• Finally, the book emphasizes a disconnection between State elites and the nation. Swathes of societies are reorganizing at different levels, be it the European bourgeoisie, Scottish society, global elites or migrant networks.

2- The transformations of capitalism

Signs hang from an event at Google's office in Singapore. Jon Russell . CC by 2.0

Signs hang from an event at Google’s office in Singapore. Jon Russell . CC by 2.0

Economic globalization, financialization and the growing power of global businesses: all of these actors protect property rights and investments, which researchers consider to be limiting the autonomy of States. New State activities are seeking to introduce market mechanisms. Market actors are contributing to the reconfiguration of the State, especially in the context of the financial crisis. Yet States remain actively involved on economic issues and are evolving their means of intervention: regulation, sovereign funds and innovation policy.

3 – Internal reforms

Signboard of a public service, French administration by Jean-Louis Venet [CC BY-SA 4.0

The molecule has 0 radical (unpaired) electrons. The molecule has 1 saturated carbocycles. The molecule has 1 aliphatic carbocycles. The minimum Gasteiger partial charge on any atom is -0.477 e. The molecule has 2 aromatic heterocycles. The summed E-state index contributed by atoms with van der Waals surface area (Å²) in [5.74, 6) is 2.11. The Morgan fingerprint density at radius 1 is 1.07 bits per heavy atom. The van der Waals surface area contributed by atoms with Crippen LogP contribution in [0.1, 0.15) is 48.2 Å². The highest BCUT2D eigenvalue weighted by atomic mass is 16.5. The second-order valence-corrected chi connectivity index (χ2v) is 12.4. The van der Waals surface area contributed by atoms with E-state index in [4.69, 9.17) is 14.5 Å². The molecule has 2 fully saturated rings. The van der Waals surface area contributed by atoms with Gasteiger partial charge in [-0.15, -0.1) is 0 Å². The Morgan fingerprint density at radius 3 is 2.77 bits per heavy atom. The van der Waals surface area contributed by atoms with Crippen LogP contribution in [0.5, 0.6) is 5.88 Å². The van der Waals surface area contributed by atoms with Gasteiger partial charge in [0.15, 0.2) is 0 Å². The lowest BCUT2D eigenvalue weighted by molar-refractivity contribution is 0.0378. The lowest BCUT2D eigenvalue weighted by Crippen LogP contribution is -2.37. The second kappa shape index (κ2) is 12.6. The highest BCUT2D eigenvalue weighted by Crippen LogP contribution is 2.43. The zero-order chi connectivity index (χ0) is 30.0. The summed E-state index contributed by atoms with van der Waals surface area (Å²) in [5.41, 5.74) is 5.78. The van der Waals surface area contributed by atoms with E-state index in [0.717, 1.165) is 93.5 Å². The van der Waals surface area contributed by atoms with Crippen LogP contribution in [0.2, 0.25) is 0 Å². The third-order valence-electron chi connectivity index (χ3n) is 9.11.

The reconfiguration of the State can also be explained in terms of internal logics responding to rationalization and reorganization “imperatives”. These have resulted in reforms of its organization, administration, instruments and equipment. The authors believe that neoliberalism only partially explains current transformations. Developments of new technologies (including scenarios), data and information; past public policy failures; and management techniques also play a key role.Agencification and the introduction of market and decentralization mechanisms are growing. The State is increasingly looking like a “policy state” – a state structured by public policies and by their consequences, which have effects on the State’s apparatus and institutions.

4 – Redefined sovereign functions